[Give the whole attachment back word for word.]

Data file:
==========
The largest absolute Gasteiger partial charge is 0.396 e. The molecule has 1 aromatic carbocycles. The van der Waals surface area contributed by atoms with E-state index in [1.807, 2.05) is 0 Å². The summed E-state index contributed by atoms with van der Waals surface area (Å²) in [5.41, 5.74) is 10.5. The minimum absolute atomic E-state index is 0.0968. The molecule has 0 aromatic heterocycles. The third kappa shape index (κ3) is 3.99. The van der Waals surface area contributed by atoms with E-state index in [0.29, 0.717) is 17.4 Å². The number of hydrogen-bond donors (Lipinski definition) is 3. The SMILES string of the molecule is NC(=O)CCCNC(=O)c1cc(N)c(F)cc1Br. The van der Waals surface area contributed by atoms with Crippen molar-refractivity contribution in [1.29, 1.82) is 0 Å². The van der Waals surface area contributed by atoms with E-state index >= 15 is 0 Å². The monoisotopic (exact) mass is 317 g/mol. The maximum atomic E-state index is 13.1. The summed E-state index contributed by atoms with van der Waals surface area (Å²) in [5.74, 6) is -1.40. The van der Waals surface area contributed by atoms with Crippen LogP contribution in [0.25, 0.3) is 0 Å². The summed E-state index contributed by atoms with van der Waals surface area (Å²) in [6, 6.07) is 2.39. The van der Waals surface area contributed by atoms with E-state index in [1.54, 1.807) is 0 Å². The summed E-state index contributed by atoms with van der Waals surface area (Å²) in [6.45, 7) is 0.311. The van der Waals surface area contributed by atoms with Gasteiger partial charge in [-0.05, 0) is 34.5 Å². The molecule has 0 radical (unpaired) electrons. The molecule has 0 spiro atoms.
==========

The largest absolute Gasteiger partial charge is 0.396 e. The molecule has 1 aromatic carbocycles. The van der Waals surface area contributed by atoms with E-state index in [1.807, 2.05) is 0 Å². The summed E-state index contributed by atoms with van der Waals surface area (Å²) in [5.41, 5.74) is 10.5. The minimum absolute atomic E-state index is 0.0968. The molecule has 0 aromatic heterocycles. The third kappa shape index (κ3) is 3.99. The van der Waals surface area contributed by atoms with E-state index in [0.29, 0.717) is 17.4 Å². The number of hydrogen-bond donors (Lipinski definition) is 3. The SMILES string of the molecule is NC(=O)CCCNC(=O)c1cc(N)c(F)cc1Br. The van der Waals surface area contributed by atoms with Crippen molar-refractivity contribution in [1.29, 1.82) is 0 Å². The van der Waals surface area contributed by atoms with E-state index >= 15 is 0 Å². The monoisotopic (exact) mass is 317 g/mol. The maximum atomic E-state index is 13.1. The summed E-state index contributed by atoms with van der Waals surface area (Å²) in [5.74, 6) is -1.40. The van der Waals surface area contributed by atoms with Crippen LogP contribution in [0.25, 0.3) is 0 Å². The summed E-state index contributed by atoms with van der Waals surface area (Å²) in [6, 6.07) is 2.39. The van der Waals surface area contributed by atoms with E-state index in [1.54, 1.807) is 0 Å². The summed E-state index contributed by atoms with van der Waals surface area (Å²) in [6.45, 7) is 0.311. The van der Waals surface area contributed by atoms with Gasteiger partial charge in [-0.05, 0) is 34.5 Å². The molecule has 0 radical (unpaired) electrons. The molecule has 0 spiro atoms.